Romania’s water and sanitation systems upgrade to the required European Union standards might be too expensive and it is raising the question about the country’s ability to afford the maintenance costs of such a complex, expensive system, a fresh World Bank report says.
The report “Beyond the Gap: How countries can afford the infrastructure they need while protecting the planet” indicates that “affordability matters”.
“There is no point in building a network that a country cannot afford to maintain,” the report claims.
The authors of the report think Romania is a good example of a poor infrastructure-country that might face an unbearable burden of infrastructure upgrade in the future.
“In Romania, the European Union–subsidized upgrade of the water and sanitation systems to the required European Union standards cost the equivalent of 16 percent of GDP, raising the question of both opportunity cost and the country’s ability to afford the operations and maintenance of such a complex, expensive system,” the report points out.
The report says that complementary investments also matter, given that poorer countries may not have the consumer durables that turn infrastructure into services.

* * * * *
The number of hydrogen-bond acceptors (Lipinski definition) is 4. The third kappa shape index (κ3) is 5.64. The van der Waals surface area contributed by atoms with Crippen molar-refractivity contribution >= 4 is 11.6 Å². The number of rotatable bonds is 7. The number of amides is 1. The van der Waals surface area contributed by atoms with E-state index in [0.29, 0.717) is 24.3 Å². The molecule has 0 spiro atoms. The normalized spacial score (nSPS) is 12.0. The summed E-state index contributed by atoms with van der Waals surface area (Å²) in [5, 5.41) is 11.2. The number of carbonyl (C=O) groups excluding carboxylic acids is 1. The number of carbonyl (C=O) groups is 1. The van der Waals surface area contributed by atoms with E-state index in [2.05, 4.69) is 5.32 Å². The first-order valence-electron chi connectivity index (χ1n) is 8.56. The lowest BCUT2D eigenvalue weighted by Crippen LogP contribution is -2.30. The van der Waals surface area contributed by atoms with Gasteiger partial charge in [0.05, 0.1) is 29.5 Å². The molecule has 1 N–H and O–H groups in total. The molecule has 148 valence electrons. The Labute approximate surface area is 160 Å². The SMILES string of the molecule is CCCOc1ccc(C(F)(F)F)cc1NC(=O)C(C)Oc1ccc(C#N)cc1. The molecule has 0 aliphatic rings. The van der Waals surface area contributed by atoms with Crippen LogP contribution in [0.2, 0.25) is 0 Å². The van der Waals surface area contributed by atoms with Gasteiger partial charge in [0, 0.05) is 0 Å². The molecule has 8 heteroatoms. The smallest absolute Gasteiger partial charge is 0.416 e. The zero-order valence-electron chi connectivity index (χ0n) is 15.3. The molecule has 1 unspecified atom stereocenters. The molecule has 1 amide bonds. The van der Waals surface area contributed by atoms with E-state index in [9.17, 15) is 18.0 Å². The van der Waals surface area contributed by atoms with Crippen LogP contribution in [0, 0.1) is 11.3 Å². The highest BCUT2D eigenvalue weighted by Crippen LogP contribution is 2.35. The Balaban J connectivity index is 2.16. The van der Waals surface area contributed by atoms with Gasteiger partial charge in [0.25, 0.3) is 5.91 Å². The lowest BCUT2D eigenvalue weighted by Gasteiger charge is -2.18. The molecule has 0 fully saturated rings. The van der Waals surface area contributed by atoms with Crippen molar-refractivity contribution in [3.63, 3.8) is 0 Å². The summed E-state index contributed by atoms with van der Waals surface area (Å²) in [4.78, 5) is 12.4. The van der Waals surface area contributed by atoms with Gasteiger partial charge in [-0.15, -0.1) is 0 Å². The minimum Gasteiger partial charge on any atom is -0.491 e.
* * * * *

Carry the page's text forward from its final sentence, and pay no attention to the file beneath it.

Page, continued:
The report concludes that how much countries need to spend on infrastructure depends on their goals, but also on the efficiency with which they pursue these goals.
By exploring thousands of scenarios, the report finds that new infrastructure could cost low- and middle-income countries (LMICs) anywhere between 2 percent and 8 percent of gross domestic product (GDP) per year to 2030, depending on the quality and quantity of service targeted and the spending efficiency achieved in reaching this goal.
“Investing in infrastructure is not enough; maintaining it matters. Improving services requires much than capital expenditure. Ensuring a steady flow of resources for operations and maintenance is a necessary condition for success,” the report says.
Good maintenance also generates substantial savings, reducing the total life-cycle cost of transport and water and sanitation infrastructure more than 50 percent, according to the report.
Romania ranks last in the EU on the share of sanitation access of its population with around one third of households being without access to clean water and sanitation. Most rural households have still no access to sanitation despite free EU money for sanitation and clean water networks.